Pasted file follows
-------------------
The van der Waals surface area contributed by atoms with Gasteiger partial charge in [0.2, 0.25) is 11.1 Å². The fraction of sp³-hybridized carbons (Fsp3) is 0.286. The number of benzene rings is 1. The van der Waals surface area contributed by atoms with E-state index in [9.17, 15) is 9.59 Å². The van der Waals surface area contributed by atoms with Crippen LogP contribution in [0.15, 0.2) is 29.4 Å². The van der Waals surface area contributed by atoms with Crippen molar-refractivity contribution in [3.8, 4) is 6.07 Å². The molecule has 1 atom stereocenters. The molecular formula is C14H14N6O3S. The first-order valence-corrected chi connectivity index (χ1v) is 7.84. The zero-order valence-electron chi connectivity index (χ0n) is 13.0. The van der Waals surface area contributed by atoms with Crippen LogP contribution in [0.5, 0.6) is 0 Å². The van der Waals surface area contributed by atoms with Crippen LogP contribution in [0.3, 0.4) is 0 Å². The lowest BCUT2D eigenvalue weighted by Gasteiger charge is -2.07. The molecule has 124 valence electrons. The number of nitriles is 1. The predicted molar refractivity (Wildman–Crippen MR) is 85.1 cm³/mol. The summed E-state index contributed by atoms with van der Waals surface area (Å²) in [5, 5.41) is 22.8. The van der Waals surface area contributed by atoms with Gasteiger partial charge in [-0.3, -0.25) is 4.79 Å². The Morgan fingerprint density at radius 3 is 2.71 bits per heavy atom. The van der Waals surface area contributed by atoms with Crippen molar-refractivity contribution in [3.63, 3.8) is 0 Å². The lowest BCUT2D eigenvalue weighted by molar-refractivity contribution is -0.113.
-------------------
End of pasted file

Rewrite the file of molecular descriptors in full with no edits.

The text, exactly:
The van der Waals surface area contributed by atoms with Gasteiger partial charge in [0.2, 0.25) is 11.1 Å². The fraction of sp³-hybridized carbons (Fsp3) is 0.286. The number of benzene rings is 1. The van der Waals surface area contributed by atoms with E-state index in [9.17, 15) is 9.59 Å². The van der Waals surface area contributed by atoms with Crippen LogP contribution in [0.15, 0.2) is 29.4 Å². The van der Waals surface area contributed by atoms with Crippen molar-refractivity contribution in [3.8, 4) is 6.07 Å². The molecule has 1 atom stereocenters. The molecular formula is C14H14N6O3S. The first-order valence-corrected chi connectivity index (χ1v) is 7.84. The zero-order valence-electron chi connectivity index (χ0n) is 13.0. The van der Waals surface area contributed by atoms with Crippen LogP contribution in [0.5, 0.6) is 0 Å². The van der Waals surface area contributed by atoms with Crippen LogP contribution in [0.3, 0.4) is 0 Å². The lowest BCUT2D eigenvalue weighted by Gasteiger charge is -2.07. The molecule has 124 valence electrons. The number of nitriles is 1. The predicted molar refractivity (Wildman–Crippen MR) is 85.1 cm³/mol. The summed E-state index contributed by atoms with van der Waals surface area (Å²) in [5, 5.41) is 22.8. The van der Waals surface area contributed by atoms with Gasteiger partial charge in [-0.3, -0.25) is 4.79 Å². The Morgan fingerprint density at radius 3 is 2.71 bits per heavy atom. The van der Waals surface area contributed by atoms with Crippen molar-refractivity contribution in [3.63, 3.8) is 0 Å². The lowest BCUT2D eigenvalue weighted by molar-refractivity contribution is -0.113.